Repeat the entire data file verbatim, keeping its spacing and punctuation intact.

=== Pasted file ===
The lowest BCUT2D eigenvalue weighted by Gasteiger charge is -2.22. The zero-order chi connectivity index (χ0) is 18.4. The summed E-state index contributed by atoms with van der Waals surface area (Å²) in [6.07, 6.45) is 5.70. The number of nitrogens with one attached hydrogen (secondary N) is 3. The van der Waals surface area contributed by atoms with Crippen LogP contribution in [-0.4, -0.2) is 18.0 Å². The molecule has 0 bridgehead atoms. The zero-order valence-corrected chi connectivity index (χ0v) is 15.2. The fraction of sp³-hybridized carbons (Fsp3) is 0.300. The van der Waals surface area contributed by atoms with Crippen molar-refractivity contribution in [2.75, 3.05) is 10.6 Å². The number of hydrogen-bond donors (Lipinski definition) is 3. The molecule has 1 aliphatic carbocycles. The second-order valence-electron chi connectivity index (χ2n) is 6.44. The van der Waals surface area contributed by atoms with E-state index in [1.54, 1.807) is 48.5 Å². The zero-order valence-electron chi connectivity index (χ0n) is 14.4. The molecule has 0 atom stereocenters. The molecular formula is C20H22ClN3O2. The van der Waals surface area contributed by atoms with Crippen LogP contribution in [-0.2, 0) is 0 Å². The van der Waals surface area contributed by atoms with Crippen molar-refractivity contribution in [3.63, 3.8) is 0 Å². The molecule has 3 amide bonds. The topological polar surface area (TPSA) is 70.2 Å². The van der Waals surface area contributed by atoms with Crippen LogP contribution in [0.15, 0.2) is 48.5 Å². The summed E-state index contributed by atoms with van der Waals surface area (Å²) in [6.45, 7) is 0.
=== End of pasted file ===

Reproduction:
The lowest BCUT2D eigenvalue weighted by Gasteiger charge is -2.22. The zero-order chi connectivity index (χ0) is 18.4. The summed E-state index contributed by atoms with van der Waals surface area (Å²) in [6.07, 6.45) is 5.70. The number of nitrogens with one attached hydrogen (secondary N) is 3. The van der Waals surface area contributed by atoms with Crippen LogP contribution in [-0.4, -0.2) is 18.0 Å². The molecule has 0 bridgehead atoms. The zero-order valence-corrected chi connectivity index (χ0v) is 15.2. The fraction of sp³-hybridized carbons (Fsp3) is 0.300. The van der Waals surface area contributed by atoms with Crippen molar-refractivity contribution in [2.75, 3.05) is 10.6 Å². The number of hydrogen-bond donors (Lipinski definition) is 3. The molecule has 1 aliphatic carbocycles. The second-order valence-electron chi connectivity index (χ2n) is 6.44. The van der Waals surface area contributed by atoms with E-state index in [1.54, 1.807) is 48.5 Å². The zero-order valence-electron chi connectivity index (χ0n) is 14.4. The molecule has 0 atom stereocenters. The molecular formula is C20H22ClN3O2. The van der Waals surface area contributed by atoms with Crippen LogP contribution in [-0.2, 0) is 0 Å². The van der Waals surface area contributed by atoms with Crippen molar-refractivity contribution in [3.63, 3.8) is 0 Å². The molecule has 3 amide bonds. The topological polar surface area (TPSA) is 70.2 Å². The van der Waals surface area contributed by atoms with Crippen LogP contribution in [0.15, 0.2) is 48.5 Å². The summed E-state index contributed by atoms with van der Waals surface area (Å²) in [6.45, 7) is 0.